Biodiv Sci ›› 2009, Vol. 17 ›› Issue (4): 340-352.  DOI: 10.3724/SP.J.1003.2009.09115

Special Issue: 保护生物学: 现状和挑战

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Adaptive evolution in response to environmental gradients and enemy release in invasive alien plant species

Yulong Feng1,*(), Zhiyong Liao1,2, Ru Zhang1,2, Yulong Zheng1,2, Yangping Li1, Yanbao Lei1   

  1. 1 Key Laboratory of Tropical Forest Ecology, Xishuangbanna Tropical Botanical Garden, Chinese Academy of Sciences, Kunming 650223
    2 Graduate University of the Chinese Academy of Sciences, Beijing 100049
  • Received:2009-04-30 Accepted:2009-07-07 Online:2009-07-20 Published:2009-07-20
  • Contact: Yulong Feng


Evolution hypothesis predicts that alien species may experience genetic changes in introduced ranges, facilitating adaptation to new habitats and range expansion. Responses to the selection pressures incurred by the novel abiotic and biotic factors in introduced ranges are primary causes for alien species evolution, although other factors such as intra- and inter-specific hybridizations, genetic shifts can also cause evolution. In this paper, we mainly analyze how alien plant species evolutionarily adapt to environmental changes related to different latitudes and altitudes, and to enemy release in introduced ranges. With respect to evolutionary adaptation to abiotic environments, we introduce some important common garden experiments and reciprocal transplant experiments, emphasizing the necessity to integrate the studies on evolution of phenotypic traits with those on neutral molecular makers. With respect to evolutionary adaptation to enemy release, we mainly discuss evolution of increased competitive ability (EICA) hypothesis, the refinement of EICA hypothesis, and their weaknesses in theory and practices. Finally, we introduce the hypothesis of the evolution of nitrogen allocation, which predicts that invasive plants may decrease leaf nitrogen allocations to defenses but increase allocations to photosynthesis in response to enemy release in introduced ranges.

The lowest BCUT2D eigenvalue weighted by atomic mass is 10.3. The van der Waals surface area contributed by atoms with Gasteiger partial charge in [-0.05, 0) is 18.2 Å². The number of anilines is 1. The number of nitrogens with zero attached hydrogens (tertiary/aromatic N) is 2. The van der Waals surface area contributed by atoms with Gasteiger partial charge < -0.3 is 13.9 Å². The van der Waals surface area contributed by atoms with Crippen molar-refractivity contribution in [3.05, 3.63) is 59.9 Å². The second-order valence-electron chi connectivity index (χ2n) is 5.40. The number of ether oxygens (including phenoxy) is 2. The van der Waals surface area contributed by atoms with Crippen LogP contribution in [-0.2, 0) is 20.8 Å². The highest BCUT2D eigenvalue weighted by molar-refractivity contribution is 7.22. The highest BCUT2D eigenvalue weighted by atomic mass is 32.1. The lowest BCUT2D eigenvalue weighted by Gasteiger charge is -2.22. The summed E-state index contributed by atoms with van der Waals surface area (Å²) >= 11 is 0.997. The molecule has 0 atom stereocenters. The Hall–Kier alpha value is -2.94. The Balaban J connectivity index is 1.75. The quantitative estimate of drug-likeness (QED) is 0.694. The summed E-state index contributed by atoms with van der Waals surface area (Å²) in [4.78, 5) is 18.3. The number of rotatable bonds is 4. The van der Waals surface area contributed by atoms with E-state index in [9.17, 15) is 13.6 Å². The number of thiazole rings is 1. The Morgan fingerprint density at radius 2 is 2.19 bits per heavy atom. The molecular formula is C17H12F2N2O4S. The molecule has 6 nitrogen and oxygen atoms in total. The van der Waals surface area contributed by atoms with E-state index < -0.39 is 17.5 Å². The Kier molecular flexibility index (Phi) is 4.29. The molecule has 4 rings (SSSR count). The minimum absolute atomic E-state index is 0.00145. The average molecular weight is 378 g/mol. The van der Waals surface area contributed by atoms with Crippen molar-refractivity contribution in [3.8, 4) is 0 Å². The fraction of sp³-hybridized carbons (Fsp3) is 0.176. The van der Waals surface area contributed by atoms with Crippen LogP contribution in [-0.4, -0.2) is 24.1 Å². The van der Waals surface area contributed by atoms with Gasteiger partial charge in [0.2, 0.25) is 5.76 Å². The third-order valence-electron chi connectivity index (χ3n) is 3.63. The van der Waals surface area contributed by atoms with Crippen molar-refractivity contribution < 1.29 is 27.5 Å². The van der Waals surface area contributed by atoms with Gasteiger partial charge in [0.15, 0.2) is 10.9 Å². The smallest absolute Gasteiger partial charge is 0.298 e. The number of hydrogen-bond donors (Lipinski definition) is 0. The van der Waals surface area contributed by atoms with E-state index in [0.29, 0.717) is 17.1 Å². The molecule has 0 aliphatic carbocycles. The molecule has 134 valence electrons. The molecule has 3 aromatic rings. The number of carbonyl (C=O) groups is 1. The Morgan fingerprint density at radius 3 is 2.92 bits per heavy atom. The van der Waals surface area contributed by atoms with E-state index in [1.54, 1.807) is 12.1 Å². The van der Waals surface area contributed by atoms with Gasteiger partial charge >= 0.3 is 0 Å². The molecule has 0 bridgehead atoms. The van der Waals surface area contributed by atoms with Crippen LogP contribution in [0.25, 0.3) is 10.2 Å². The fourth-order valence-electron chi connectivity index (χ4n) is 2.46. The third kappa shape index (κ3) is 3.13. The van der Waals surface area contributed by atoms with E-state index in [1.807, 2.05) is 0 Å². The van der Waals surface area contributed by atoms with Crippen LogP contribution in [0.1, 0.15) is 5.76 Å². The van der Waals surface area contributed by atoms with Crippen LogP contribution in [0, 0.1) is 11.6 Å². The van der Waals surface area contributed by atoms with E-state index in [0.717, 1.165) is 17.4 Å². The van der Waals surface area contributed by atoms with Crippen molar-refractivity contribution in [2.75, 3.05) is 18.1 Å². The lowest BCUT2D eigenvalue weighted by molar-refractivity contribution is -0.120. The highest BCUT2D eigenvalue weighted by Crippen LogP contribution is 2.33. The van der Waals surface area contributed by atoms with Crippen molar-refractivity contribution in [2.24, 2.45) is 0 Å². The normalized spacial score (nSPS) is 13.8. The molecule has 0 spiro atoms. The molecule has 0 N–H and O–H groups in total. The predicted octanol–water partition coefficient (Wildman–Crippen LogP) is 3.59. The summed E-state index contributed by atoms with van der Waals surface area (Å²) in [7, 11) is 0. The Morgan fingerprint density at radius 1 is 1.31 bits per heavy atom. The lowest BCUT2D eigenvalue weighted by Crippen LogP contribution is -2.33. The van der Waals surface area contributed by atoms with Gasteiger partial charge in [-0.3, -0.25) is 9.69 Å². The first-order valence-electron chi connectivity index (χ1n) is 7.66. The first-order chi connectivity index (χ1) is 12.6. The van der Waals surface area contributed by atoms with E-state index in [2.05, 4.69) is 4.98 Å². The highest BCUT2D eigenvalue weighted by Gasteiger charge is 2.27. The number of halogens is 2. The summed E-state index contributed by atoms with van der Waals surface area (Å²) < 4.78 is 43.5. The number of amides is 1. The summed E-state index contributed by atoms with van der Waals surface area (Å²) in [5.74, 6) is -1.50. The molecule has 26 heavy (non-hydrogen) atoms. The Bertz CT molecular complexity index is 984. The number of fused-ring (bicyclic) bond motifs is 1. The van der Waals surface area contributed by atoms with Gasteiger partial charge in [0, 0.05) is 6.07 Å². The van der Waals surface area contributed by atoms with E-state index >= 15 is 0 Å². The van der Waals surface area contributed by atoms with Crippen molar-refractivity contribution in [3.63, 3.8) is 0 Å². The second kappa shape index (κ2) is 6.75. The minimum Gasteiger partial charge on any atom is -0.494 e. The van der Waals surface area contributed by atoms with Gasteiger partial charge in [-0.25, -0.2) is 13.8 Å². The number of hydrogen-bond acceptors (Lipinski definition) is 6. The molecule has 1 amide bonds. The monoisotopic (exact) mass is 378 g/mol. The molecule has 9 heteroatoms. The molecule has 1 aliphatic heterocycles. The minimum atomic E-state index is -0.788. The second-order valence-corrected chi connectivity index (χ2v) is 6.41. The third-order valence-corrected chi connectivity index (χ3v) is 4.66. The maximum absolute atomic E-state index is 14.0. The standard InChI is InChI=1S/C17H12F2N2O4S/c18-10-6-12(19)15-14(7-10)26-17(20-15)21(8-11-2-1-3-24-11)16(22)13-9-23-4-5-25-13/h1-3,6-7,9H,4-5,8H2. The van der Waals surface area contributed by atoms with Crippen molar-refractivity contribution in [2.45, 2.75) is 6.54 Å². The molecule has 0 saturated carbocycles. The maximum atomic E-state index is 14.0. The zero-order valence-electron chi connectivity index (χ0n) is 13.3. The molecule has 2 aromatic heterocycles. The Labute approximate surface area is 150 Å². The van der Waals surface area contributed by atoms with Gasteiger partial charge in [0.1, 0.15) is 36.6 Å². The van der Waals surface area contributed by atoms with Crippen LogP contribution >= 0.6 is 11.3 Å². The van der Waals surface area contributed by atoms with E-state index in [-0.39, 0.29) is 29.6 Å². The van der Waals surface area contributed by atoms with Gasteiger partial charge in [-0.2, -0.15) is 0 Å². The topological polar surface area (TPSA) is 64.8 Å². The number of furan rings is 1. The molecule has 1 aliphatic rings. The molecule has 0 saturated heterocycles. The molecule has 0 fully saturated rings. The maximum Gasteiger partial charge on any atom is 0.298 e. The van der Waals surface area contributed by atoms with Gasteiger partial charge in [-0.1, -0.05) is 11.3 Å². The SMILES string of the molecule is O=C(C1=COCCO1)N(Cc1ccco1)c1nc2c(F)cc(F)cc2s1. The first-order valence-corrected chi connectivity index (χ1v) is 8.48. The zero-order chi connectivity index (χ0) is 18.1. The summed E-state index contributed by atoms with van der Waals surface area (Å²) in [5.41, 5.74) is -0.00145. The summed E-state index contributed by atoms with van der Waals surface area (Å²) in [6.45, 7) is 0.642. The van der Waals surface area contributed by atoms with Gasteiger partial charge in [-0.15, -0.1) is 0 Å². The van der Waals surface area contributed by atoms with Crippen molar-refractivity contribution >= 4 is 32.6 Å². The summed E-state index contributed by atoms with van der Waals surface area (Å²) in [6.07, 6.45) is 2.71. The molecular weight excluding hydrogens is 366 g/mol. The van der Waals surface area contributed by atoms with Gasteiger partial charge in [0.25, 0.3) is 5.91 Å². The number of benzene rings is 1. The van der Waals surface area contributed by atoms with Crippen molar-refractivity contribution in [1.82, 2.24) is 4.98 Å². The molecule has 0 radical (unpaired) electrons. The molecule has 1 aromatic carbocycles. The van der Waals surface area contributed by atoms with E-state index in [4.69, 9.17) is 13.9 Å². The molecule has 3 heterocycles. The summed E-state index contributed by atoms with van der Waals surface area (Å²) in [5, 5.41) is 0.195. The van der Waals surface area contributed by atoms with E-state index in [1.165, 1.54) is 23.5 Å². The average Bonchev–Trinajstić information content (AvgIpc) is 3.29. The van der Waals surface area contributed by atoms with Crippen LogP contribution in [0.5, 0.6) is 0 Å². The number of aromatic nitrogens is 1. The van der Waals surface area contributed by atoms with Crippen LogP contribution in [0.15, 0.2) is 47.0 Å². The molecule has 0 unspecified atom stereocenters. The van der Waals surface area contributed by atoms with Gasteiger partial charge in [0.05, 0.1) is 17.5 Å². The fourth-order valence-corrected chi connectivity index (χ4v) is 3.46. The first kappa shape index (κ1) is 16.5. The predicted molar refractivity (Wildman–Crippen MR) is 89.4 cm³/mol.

Key words: biological invasions, refinement of EICA hypothesis, genetic diversity, local adaptation, the hypothesis of the evolution of nitrogen allocation